Ships and Navigation, 1820
from: Navigating the Coasts and Seas
Although it may seem obvious, coast-wise and maritime navigation is entirely constrained by the type and capabilities of the boats and ships used to navigate. Boats and ships should float, of course, and should allow propulsion, which means that most ships have always been longer than they are wide, and most have a front end and a back.
The engraved scene and its participants is very specific to the early nineteenth century, but an oar-driven boat much like that could have been pushing through the waves for many centuries before this, or possibly even for millennia. The two sailboats in the distance, however, have a much briefer heritage. Boats have had oars since the beginning, but sails on boats came much later, and have clearly changed and evolved. Initially, sails were used to journey only in the direction of the wind. The triangular shape of the sails in the engraving signifies that these ships were designed to sail partially into the direction of the wind. No ship can sail directly into the direction of the wind, but it is quite possible to sail at a certain small angle to the wind’s direction, then turn to sail at a small angle to the wind on the other side, and hence to zig-zag back and forth but progressing steadily in the direction the wind is coming from. This maneuver, called “tacking,” which is actually predicated on specific shapes and characteristics of the ship’s hull, in addition to the design of the sails and the rigging to hold them up, opened the great world oceans to human exploration.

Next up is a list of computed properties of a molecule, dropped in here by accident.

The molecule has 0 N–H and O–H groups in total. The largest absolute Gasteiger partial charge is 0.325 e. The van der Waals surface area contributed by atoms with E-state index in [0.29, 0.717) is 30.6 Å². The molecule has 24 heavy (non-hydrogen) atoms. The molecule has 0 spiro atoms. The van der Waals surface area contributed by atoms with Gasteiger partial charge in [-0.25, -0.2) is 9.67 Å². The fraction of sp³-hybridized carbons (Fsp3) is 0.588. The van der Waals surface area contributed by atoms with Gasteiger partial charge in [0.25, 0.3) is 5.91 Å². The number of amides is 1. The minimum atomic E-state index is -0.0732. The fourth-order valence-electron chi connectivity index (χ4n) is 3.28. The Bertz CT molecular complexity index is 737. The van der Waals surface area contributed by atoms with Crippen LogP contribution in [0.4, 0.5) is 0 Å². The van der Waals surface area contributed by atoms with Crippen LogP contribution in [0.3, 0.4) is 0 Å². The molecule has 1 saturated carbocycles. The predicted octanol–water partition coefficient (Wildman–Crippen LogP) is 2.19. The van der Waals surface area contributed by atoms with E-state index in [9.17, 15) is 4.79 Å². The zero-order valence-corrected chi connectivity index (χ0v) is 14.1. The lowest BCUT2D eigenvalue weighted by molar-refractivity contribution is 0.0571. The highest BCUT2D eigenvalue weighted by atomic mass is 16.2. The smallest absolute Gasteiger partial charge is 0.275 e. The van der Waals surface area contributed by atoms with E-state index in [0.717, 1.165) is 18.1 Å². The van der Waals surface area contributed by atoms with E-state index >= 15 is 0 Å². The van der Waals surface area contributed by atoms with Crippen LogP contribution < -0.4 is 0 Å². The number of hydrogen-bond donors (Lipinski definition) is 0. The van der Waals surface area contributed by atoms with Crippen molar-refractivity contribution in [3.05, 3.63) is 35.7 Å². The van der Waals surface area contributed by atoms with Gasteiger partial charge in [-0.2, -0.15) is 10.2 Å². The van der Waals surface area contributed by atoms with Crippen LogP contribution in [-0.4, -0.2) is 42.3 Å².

The next major development in coast-wise and maritime navigation is actually one of the most important developments on this subject in human history: Ship propulsion by non-human power. Until about the 1780s, all coast-wise and maritime navigation involved boats and ships like those in Plate One, propelled by human labor, and/or wind and currents. With the invention of steam engines, originally designed for very terrestrial work in mines and quarries, it soon became clear that propulsion of boats and ships by engines would transform travel over water. After many failed or unsatisfactory attempts, inventors on all sides of the Atlantic Ocean developed successful steam-powered craft in the 1780s. Steamboats began in coast-wise navigation, as the early ones weren’t capable of voyaging on the open ocean. Rapid improvements in all aspects of the ships’ design, as well as improvements in engines, soon changed this. The steamboat presented in Abraham Rees’s Cyclopaedia in 1819 was designed for use in relatively shallow and relatively calm water, as in a lake or on canals, or coastal waters, indicated by the flat keel and propulsion by paddle wheel, which limits contact with rocks and so on at depth, and the relatively wide deck. The craft appears to be a passenger-carrying vessel, with cabins with lots of windows and a fenced deck for sightseeing. Notice the hybrid nature of the vessel, combining the latest technology, a steam engine, with square sails for sailing with the wind, the very oldest type of sail. Below the boat are two different steam engine designs, both of which turn the energy released in steam into revolutions of a giant wheel, from which different applications can take off power for different purposes.
- Coast Pilot Chart of New England, 1732
- Variations of the Compass, Atlantic Ocean, 1732
- Trade Winds and Navigation, North Atlantic, 1807
- Ships and Navigation, 1820
- Stage and Steamboat Routes, Ohio, 1833
- U.S. Coast Survey Chart, New Haven Harbour, 1838
- Frontiers of Ocean Navigation and Study, 1859
- Austro-Hungarian Arctic Expedition, 1877
- Algae Concentrations, Sargasso Sea, 1891
- U.S. Coast Survey Chart, Hawaii, 1934